What is the General Data Protection Regulation (GDPR)?​

The General Data Protection Regulation (GDPR) is a landmark legislation that has reshaped the way personal data is handled across many sectors. Widely regarded as the most stringent data protection law in the world, it aims to protect the personal data of individuals across the EU.

What is the GDPR?

The General Data Protection Regulation (also known as the GDPR) is a European Union Law aimed at ensuring that personal data of individuals in the EU and the European Economic Area (EEA) is handled by companies under a lawful base while ensuring its security, privacy, and confidentiality.

Before the GDPR, the EU operated under the Data Protection Directive of 1995, which was enacted at a time when the digital landscape was vastly different. The advent of social media, cloud computing, and data analytics meant that this older legislation was no longer adequate. 

GDPR was introduced to address these technological advancements and to provide a harmonized data protection law that could be applicable across all EU member states.

Key concepts

What is personal data?

Under GDPR, personal data is any information relating to an identified or identifiable natural person. This includes names, identification numbers, location data, and even online identifiers like IP addresses.

When do I process personal data?

Cookies collect and process personal data of your website’s visitors. Every time a person visits your company website, cookies are stored; cookies are accessed; cookies are changed in the browser of the visitor. These data typically comprise of language settings, screen size, items in the basket, but can also comprise of information about the user’s IP-address, choice of browser, and online behavior. Marketing cookies track the users across the website and internet with the purpose of creating online profiles for direct marketing.

What is a Data Controller and a Data Processor?

What are the 7 key principles of the GDPR?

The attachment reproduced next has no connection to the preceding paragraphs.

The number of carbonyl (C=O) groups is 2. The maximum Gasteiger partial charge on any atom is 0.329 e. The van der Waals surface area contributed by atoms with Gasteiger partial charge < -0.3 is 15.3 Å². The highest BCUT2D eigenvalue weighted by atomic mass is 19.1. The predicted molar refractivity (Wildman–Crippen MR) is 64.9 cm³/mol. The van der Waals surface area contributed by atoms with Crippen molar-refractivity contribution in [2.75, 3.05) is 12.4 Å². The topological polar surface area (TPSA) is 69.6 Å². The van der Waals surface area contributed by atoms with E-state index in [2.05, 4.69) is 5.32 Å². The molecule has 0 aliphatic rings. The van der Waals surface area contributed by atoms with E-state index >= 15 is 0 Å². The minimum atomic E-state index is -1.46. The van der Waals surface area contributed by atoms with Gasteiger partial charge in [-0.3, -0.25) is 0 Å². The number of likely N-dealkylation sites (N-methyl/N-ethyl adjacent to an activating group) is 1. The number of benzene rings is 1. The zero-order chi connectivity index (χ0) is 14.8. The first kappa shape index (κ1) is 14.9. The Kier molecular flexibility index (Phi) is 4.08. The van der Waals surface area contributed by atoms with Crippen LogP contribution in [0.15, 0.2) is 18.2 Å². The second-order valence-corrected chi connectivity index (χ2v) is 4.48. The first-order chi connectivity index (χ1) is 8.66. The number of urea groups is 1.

Lawfulness, Fairness, and Transparency

This principle mandates that personal data must be processed lawfully, fairly, and in a transparent manner. In essence, you must have a legitimate reason for processing the data and must do so in a way that doesn’t deceive or harm the data subject.
Organizations must clearly inform data subjects about how and why their data is being processed. This is often done through a privacy policy that is easily accessible and written in clear language.

Purpose Limitation

Data must be collected for specified, explicit, and legitimate purposes and not further processed in a manner incompatible with those purposes.
Organizations must be clear about why they are collecting data and should not use the data for anything other than that stated purpose. Any new use of the data must be compatible with the original purpose for which it was collected.

Data Minimization

Only the data that is necessary for the specific purpose should be processed.
Organizations should only collect the minimum amount of data needed to fulfill their stated purpose. This reduces the risk associated with data breaches and ensures compliance with the GDPR.


Data must be accurate and, where necessary, kept up to date.
Organizations must take steps to ensure the data they hold is accurate and up-to-date. This often involves providing mechanisms for data subjects to update their information.

Storage Limitation

Data should not be stored for longer than is necessary for its intended purpose.
Organizations must have a data retention policy that outlines how long data will be stored and the criteria used to determine that time period.

Integrity and Confidentiality

Data must be processed in a manner that ensures its security, including protection against unauthorized or unlawful processing, accidental loss, destruction, or damage.
Organizations must implement security measures such as encryption, access controls, and regular security audits to ensure the integrity and confidentiality of data.


The data controller is responsible for and must be able to demonstrate compliance with the GDPR.
Organizations must keep records of their data processing activities and implement measures to ensure compliance with the GDPR. This often involves conducting Data Protection Impact Assessments (DPIAs) and appointing a Data Protection Officer (DPO).

Who does the GDPR apply to?

The GDPR applies to all organizations and public authorities, regardless of their location, that process the personal data of individuals residing in the EU. This includes not only EU-based businesses but also any business that offers goods or services to or monitors the behavior of, EU residents.